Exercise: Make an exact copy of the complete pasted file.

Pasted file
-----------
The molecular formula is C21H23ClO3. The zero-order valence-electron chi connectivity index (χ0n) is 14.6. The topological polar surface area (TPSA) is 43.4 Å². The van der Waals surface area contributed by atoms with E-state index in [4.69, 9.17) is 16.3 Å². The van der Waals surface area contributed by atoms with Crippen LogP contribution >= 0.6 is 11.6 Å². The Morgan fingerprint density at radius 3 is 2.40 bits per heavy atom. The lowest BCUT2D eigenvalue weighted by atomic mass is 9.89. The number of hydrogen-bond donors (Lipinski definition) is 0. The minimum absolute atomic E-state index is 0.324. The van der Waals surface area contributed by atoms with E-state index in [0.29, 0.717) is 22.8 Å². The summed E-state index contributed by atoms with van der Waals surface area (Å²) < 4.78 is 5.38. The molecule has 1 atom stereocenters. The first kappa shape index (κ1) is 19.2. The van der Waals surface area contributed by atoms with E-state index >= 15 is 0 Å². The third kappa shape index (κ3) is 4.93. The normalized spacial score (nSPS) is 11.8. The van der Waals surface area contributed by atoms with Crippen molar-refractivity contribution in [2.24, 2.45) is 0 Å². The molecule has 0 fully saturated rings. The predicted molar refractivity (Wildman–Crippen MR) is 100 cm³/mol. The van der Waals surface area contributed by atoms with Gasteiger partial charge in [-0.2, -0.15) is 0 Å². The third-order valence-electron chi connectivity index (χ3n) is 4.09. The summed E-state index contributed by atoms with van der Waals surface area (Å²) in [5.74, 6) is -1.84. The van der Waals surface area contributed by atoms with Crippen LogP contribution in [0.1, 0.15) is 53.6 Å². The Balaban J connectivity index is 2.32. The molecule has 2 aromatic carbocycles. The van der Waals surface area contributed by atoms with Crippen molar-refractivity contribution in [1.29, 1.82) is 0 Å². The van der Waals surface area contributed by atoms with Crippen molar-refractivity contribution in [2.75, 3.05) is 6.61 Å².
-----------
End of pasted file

The molecular formula is C21H23ClO3. The zero-order valence-electron chi connectivity index (χ0n) is 14.6. The topological polar surface area (TPSA) is 43.4 Å². The van der Waals surface area contributed by atoms with E-state index in [4.69, 9.17) is 16.3 Å². The van der Waals surface area contributed by atoms with Crippen LogP contribution >= 0.6 is 11.6 Å². The Morgan fingerprint density at radius 3 is 2.40 bits per heavy atom. The lowest BCUT2D eigenvalue weighted by atomic mass is 9.89. The number of hydrogen-bond donors (Lipinski definition) is 0. The minimum absolute atomic E-state index is 0.324. The van der Waals surface area contributed by atoms with E-state index in [0.29, 0.717) is 22.8 Å². The summed E-state index contributed by atoms with van der Waals surface area (Å²) < 4.78 is 5.38. The molecule has 1 atom stereocenters. The first kappa shape index (κ1) is 19.2. The van der Waals surface area contributed by atoms with E-state index >= 15 is 0 Å². The third kappa shape index (κ3) is 4.93. The normalized spacial score (nSPS) is 11.8. The van der Waals surface area contributed by atoms with Crippen molar-refractivity contribution in [2.24, 2.45) is 0 Å². The molecule has 0 fully saturated rings. The predicted molar refractivity (Wildman–Crippen MR) is 100 cm³/mol. The van der Waals surface area contributed by atoms with Gasteiger partial charge in [-0.2, -0.15) is 0 Å². The third-order valence-electron chi connectivity index (χ3n) is 4.09. The summed E-state index contributed by atoms with van der Waals surface area (Å²) in [5.74, 6) is -1.84. The van der Waals surface area contributed by atoms with Crippen LogP contribution in [0.1, 0.15) is 53.6 Å². The Balaban J connectivity index is 2.32. The molecule has 2 aromatic carbocycles. The van der Waals surface area contributed by atoms with Crippen molar-refractivity contribution in [1.29, 1.82) is 0 Å². The van der Waals surface area contributed by atoms with Crippen molar-refractivity contribution in [2.75, 3.05) is 6.61 Å².